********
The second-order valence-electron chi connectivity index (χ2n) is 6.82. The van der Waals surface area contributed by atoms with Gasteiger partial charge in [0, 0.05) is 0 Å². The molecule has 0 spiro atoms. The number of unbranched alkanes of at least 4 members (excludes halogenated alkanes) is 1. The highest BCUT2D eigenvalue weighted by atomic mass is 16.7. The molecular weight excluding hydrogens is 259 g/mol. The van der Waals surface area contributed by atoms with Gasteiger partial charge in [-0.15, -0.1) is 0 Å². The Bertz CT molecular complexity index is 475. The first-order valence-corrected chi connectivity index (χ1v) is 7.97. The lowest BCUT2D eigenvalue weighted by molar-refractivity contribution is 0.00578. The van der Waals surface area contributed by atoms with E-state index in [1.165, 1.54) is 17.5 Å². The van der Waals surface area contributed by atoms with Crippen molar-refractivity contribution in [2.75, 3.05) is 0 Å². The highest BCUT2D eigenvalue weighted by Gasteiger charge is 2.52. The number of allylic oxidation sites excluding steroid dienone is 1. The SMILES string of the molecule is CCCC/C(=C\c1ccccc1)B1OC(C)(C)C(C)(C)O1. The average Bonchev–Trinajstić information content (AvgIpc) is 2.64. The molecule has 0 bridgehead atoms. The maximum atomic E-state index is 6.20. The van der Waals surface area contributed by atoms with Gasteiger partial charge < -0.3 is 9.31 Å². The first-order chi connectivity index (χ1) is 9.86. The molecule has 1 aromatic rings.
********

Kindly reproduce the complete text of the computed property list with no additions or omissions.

The second-order valence-electron chi connectivity index (χ2n) is 6.82. The van der Waals surface area contributed by atoms with Gasteiger partial charge in [0, 0.05) is 0 Å². The molecule has 0 spiro atoms. The number of unbranched alkanes of at least 4 members (excludes halogenated alkanes) is 1. The highest BCUT2D eigenvalue weighted by atomic mass is 16.7. The molecular weight excluding hydrogens is 259 g/mol. The van der Waals surface area contributed by atoms with Gasteiger partial charge in [-0.15, -0.1) is 0 Å². The Bertz CT molecular complexity index is 475. The first-order valence-corrected chi connectivity index (χ1v) is 7.97. The lowest BCUT2D eigenvalue weighted by molar-refractivity contribution is 0.00578. The van der Waals surface area contributed by atoms with E-state index in [1.165, 1.54) is 17.5 Å². The van der Waals surface area contributed by atoms with Crippen molar-refractivity contribution in [2.75, 3.05) is 0 Å². The highest BCUT2D eigenvalue weighted by Gasteiger charge is 2.52. The number of allylic oxidation sites excluding steroid dienone is 1. The SMILES string of the molecule is CCCC/C(=C\c1ccccc1)B1OC(C)(C)C(C)(C)O1. The average Bonchev–Trinajstić information content (AvgIpc) is 2.64. The molecule has 0 bridgehead atoms. The maximum atomic E-state index is 6.20. The van der Waals surface area contributed by atoms with Gasteiger partial charge < -0.3 is 9.31 Å². The first-order chi connectivity index (χ1) is 9.86. The molecule has 1 aromatic rings.